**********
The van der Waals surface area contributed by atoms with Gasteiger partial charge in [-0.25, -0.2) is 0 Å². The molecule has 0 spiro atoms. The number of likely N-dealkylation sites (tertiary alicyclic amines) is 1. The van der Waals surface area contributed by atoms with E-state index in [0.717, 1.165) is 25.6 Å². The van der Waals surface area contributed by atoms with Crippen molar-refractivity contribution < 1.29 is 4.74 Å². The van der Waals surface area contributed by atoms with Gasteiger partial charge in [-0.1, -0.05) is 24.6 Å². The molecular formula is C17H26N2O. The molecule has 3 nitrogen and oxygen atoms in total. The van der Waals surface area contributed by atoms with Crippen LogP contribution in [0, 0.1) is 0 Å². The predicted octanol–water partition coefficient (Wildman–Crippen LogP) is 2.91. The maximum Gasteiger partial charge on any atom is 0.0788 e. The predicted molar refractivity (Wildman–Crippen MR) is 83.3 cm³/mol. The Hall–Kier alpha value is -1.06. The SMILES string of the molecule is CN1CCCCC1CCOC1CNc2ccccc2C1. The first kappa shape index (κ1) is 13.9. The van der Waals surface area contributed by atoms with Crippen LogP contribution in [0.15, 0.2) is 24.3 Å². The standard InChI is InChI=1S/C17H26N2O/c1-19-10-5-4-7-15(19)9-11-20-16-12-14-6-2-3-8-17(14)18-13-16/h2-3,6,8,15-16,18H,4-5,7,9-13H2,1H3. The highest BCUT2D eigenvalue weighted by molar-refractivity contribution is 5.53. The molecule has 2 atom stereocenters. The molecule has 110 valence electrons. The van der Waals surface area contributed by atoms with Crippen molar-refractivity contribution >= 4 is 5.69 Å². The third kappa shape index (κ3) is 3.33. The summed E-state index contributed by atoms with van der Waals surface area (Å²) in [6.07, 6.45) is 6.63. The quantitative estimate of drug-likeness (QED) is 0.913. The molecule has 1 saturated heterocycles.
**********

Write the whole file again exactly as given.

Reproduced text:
The van der Waals surface area contributed by atoms with Gasteiger partial charge in [-0.25, -0.2) is 0 Å². The molecule has 0 spiro atoms. The number of likely N-dealkylation sites (tertiary alicyclic amines) is 1. The van der Waals surface area contributed by atoms with E-state index in [0.717, 1.165) is 25.6 Å². The van der Waals surface area contributed by atoms with Crippen molar-refractivity contribution < 1.29 is 4.74 Å². The van der Waals surface area contributed by atoms with Gasteiger partial charge in [-0.1, -0.05) is 24.6 Å². The molecular formula is C17H26N2O. The molecule has 3 nitrogen and oxygen atoms in total. The van der Waals surface area contributed by atoms with Crippen LogP contribution in [0, 0.1) is 0 Å². The predicted octanol–water partition coefficient (Wildman–Crippen LogP) is 2.91. The maximum Gasteiger partial charge on any atom is 0.0788 e. The predicted molar refractivity (Wildman–Crippen MR) is 83.3 cm³/mol. The Hall–Kier alpha value is -1.06. The SMILES string of the molecule is CN1CCCCC1CCOC1CNc2ccccc2C1. The first kappa shape index (κ1) is 13.9. The van der Waals surface area contributed by atoms with Crippen LogP contribution in [0.15, 0.2) is 24.3 Å². The standard InChI is InChI=1S/C17H26N2O/c1-19-10-5-4-7-15(19)9-11-20-16-12-14-6-2-3-8-17(14)18-13-16/h2-3,6,8,15-16,18H,4-5,7,9-13H2,1H3. The highest BCUT2D eigenvalue weighted by molar-refractivity contribution is 5.53. The molecule has 2 atom stereocenters. The molecule has 110 valence electrons. The van der Waals surface area contributed by atoms with Crippen molar-refractivity contribution >= 4 is 5.69 Å². The third kappa shape index (κ3) is 3.33. The summed E-state index contributed by atoms with van der Waals surface area (Å²) in [6.07, 6.45) is 6.63. The quantitative estimate of drug-likeness (QED) is 0.913. The molecule has 1 saturated heterocycles.